Tip: Sometimes, despite the unscrewed nut, the air doesn’t get through. Press on the valve core to release it. Sometimes, the air pressure will press against the shell seal.

Once pressure is reached, release the pump, screw on the top nut, and replace the cap.

How to inflate a Shrader valve

To inflate a Schrader valve, remove the cap and insert the large Shrader tip directly into the pump. Inflate, then remove the pump and close the cap.

How to inflate a Dunlop valve

To inflate a Dunlop valve, first unscrew the nut holding the shell in place. Remove the nut and shell, then place the Shrader pump head on. Inflate to the correct pressure, then remove the pump. Fit the shell and secure it with the retaining nut. Tighten generously, by hand only.

How to inflate a Regina valve

To inflate a Regina valve, unscrew the removable top nut. This means that once unscrewed, all the air escapes. Be careful, as you can often lose it when releasing the pressure. Install the pump with the Presta head and apply slightly more pressure than required. When you screw the top nut back on, some air will escape.

What type of pump should you use?

Floor bike pump gauge

In reality, the type of pump has an impact on the ease of use only, not on the type of valve you need to inflate. In principle, all pumps come with either Presta or Shrader nozzles.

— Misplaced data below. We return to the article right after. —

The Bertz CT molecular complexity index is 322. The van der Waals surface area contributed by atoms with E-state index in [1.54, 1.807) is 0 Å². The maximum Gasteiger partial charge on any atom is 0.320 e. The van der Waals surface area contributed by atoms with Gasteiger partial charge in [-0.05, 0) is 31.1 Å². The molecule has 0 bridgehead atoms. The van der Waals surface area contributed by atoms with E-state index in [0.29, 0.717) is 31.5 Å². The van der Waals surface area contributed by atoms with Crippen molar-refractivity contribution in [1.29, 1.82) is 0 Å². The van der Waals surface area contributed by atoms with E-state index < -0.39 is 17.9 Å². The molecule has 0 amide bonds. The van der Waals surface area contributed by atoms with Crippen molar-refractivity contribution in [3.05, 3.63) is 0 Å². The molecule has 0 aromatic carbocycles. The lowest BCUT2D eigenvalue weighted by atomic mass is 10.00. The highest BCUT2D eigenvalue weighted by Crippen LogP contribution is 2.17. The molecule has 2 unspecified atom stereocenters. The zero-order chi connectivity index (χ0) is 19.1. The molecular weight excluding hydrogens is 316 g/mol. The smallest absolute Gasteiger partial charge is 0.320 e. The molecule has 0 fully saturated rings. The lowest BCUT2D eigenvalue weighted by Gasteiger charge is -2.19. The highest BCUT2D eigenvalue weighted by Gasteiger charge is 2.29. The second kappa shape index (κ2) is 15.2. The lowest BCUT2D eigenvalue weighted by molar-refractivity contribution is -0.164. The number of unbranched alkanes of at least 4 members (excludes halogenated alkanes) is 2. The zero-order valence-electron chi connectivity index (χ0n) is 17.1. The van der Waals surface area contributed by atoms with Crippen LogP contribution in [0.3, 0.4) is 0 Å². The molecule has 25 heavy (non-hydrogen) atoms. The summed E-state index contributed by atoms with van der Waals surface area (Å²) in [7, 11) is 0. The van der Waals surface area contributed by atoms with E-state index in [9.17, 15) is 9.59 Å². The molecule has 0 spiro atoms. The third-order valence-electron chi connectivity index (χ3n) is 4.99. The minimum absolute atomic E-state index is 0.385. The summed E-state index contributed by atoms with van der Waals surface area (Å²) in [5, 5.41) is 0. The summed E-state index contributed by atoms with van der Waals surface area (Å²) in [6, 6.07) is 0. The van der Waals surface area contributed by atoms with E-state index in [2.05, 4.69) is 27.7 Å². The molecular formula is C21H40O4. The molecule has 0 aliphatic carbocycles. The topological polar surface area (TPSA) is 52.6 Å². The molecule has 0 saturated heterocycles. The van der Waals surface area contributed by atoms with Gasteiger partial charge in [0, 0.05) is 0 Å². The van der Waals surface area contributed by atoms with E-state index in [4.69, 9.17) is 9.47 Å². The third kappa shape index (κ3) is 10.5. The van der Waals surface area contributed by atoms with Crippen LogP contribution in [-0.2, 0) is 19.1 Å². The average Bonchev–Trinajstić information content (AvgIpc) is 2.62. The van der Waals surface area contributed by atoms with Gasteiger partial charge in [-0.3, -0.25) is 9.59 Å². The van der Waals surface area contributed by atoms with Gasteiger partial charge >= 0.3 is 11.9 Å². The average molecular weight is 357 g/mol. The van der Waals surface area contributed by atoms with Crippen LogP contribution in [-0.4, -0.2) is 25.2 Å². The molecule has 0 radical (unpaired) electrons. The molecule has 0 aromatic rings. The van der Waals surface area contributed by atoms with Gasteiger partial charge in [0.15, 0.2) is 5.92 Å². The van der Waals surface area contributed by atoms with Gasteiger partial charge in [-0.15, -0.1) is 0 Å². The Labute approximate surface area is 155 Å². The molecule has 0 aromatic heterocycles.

Having said that, I really feel that a hand pump is designed to be taken out in the event of a puncture and that a foot pump (floor pump) is indispensable at home. Fitted with a pressure gauge, it takes just a few strokes to reach the right inflation pressure.

In both cases, I recommend a bike pump with the two distinct types of nozzle, as it’s more efficient and easier to use.

How often should you check your bicycle tire pressure?

You should always check your bike tire pressure regularly.

The tire and inner tube (if you have any) ensure that air is trapped in the tire. Being made of rubber, their porosity allows air to escape over time.